Why We Have Big Cats, But Not Big Dogs

  If big cats exist, why are there no big dogs? Both cats and dogs have such special roles in […]


If big cats exist, why are there no big dogs? Both cats and dogs have such special roles in our lives. Out of all pets, cats and dogs are the most popular, so naturally, we like to compare them to one another. But in the end, these animals are strikingly different. Still, we can’t help but wonder, if our furry little house-cat companions have giant counterparts, why don’t our dogs? Evolution, ecology, hunting behaviors, and social habits are key contributors. 



While both cats and dogs belong to the order Carnivora, they haven’t shared a similar ancestor for over 40 million years. Cats evolved into many different species around 6 million years ago, but dogs had a different path. Wolves became a species roughly a million years ago when they split from their ancestors, and dogs descended from wolves roughly 20,000-40,000 years ago. And while dogs vary greatly, they’re all the same species. Dogs only differ due to breeds. Humans have bred dogs, while cats evolved themselves, so their paths were just incredibly different. This split in their evolutionary processes laid the foundation for the vast differences between these animals.


Hunting and Social Habits

Big cats are often solitary hunters. The exception to this rule would be with lions, which are the only cats to hunt and live in groups. They have learned that this helps them compete for prey. Even though lions are fierce predators themselves, they have some competition with hyenas, leopards, and cheetahs for food. They also don’t always have as many hiding places, like trees or thick foliage, in the areas they live. Being in a group gives them more overall success when hunting and defending their food. Otherwise, every other cat species prefers to do the work alone. They don’t have to share resources with other individuals. The other big cats also live in places that allow them to be better at ambushing. They have more spots to hide and wait, giving them an advantage to being alone.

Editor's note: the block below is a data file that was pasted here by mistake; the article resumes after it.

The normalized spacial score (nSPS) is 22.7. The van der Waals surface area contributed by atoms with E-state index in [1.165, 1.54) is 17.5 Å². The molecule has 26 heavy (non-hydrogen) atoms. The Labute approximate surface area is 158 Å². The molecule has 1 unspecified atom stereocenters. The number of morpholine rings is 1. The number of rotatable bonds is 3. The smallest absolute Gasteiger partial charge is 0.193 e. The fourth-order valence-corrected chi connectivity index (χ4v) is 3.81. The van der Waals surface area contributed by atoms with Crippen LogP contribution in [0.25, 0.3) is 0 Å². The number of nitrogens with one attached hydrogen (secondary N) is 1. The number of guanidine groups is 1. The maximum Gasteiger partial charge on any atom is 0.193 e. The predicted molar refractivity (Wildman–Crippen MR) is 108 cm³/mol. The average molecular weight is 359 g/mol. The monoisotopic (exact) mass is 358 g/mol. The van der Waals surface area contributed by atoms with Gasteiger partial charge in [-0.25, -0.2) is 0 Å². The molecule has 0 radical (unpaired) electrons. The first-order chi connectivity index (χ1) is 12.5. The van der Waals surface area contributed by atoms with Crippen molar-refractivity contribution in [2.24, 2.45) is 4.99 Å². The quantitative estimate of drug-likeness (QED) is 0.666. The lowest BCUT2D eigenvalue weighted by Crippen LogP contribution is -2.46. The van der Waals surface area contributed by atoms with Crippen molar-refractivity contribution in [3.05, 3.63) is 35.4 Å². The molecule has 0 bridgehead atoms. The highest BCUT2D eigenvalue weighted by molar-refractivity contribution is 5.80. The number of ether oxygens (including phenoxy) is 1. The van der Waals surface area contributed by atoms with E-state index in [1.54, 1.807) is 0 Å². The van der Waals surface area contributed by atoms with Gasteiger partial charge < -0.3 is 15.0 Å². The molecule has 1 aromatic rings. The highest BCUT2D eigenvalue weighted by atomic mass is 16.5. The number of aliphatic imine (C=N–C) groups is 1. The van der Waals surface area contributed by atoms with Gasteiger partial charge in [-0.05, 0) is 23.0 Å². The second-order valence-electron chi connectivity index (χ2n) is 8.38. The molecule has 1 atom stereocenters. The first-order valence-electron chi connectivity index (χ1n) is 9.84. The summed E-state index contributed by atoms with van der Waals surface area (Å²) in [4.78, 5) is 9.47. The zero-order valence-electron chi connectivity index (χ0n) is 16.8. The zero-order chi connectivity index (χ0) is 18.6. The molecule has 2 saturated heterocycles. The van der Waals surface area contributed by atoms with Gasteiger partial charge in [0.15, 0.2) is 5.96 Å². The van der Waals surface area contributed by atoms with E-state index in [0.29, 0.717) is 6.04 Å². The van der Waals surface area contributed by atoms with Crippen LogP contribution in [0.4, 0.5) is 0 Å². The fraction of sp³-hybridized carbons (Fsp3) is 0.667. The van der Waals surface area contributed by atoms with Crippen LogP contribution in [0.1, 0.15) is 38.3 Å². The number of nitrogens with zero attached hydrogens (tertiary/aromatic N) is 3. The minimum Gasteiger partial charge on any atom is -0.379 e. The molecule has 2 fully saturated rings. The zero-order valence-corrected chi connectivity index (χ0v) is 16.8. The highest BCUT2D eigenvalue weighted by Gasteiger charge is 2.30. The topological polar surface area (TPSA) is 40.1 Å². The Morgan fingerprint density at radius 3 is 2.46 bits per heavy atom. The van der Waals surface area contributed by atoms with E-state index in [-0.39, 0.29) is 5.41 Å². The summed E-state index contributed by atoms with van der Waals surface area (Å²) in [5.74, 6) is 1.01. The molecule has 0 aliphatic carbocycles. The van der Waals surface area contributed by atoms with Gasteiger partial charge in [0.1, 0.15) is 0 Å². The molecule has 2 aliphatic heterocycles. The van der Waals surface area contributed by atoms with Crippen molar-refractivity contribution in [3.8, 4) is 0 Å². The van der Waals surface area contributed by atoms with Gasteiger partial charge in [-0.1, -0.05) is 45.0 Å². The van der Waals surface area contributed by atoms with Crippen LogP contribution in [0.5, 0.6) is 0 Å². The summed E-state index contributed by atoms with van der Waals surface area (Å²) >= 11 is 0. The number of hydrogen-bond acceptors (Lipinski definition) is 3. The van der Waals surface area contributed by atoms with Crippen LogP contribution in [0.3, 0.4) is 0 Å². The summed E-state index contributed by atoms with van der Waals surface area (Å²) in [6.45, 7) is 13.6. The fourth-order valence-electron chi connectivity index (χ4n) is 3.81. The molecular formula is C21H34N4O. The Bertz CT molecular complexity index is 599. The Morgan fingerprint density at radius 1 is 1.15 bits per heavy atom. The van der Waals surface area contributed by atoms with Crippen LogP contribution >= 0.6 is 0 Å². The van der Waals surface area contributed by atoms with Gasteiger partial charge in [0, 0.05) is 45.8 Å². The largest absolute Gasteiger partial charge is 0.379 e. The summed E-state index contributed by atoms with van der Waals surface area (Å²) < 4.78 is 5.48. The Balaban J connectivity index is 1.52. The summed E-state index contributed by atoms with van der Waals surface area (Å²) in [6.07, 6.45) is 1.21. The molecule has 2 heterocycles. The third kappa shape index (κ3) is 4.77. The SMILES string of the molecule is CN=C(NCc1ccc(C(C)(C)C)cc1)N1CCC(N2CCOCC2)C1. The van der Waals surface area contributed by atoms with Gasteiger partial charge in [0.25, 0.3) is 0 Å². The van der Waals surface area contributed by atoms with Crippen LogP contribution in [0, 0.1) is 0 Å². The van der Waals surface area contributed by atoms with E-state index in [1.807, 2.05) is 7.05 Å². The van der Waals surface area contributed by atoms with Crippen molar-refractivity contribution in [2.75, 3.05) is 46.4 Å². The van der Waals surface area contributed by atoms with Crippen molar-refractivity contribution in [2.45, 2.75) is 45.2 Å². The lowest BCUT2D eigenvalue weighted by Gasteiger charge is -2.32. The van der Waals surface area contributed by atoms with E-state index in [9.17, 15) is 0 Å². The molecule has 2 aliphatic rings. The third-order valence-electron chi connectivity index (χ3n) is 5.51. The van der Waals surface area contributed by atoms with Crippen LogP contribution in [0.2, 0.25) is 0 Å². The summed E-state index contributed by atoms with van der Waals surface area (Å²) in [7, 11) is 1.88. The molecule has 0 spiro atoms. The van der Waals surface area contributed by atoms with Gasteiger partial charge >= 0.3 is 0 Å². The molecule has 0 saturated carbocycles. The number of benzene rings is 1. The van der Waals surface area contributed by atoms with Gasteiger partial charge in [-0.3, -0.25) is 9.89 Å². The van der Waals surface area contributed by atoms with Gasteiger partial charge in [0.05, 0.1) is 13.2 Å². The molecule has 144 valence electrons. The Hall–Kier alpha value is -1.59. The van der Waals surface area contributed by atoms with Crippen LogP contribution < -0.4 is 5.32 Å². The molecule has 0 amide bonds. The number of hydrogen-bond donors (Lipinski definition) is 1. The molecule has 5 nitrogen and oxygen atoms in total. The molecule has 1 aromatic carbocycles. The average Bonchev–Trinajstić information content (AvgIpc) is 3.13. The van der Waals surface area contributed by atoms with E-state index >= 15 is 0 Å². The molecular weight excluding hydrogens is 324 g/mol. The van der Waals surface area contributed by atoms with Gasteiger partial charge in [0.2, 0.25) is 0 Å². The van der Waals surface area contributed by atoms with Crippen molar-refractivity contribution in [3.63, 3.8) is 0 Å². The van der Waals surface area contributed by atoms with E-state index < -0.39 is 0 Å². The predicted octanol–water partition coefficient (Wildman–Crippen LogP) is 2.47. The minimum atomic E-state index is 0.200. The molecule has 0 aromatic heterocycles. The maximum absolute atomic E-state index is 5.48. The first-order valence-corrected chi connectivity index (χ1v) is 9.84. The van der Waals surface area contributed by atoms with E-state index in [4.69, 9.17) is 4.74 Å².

Tiger Claw

With the tools available to a canine, the hunting strategies of solitary cats just wouldn’t work. Cats use short bursts of energy to catch and consume prey. Their size and solitary hunting style require them to have powerful muscles and razor sharp claws and teeth capable of subduing and killing large prey pretty quickly. But animals like wolves are endurance hunters. They follow and harass their prey, using their more blunt claws and strong jaws to bite and injure until that prey is so weak, it can no longer go on. That’s when a pack goes in for the final kill. Ultimately, size would certainly be a detriment to canines. They would have a far harder time going the distances they do if they were larger. Marathon runners don’t look like bodybuilders, do they? 

Wolf Claw

Now, there were some bigger “dog-like” animals that lived before the canines we know today. Epicyon haydeni were Canidea, and related to our modern dogs. It was roughly twice the size of our modern wolves. It was able to hunt really big prey in the Americas until the big cats moved in. Finally there was competition-and way better competition at that- for Epicyon haydeni, and it allowed for cats to take the prey of this huge dog-like animal, driving it to extinction. 

So, dogs could be the size of cats, they’ve just attempted it and failed. In the end, both the Felidae and Canidae families have become the perfect sizes for what they need to do. 

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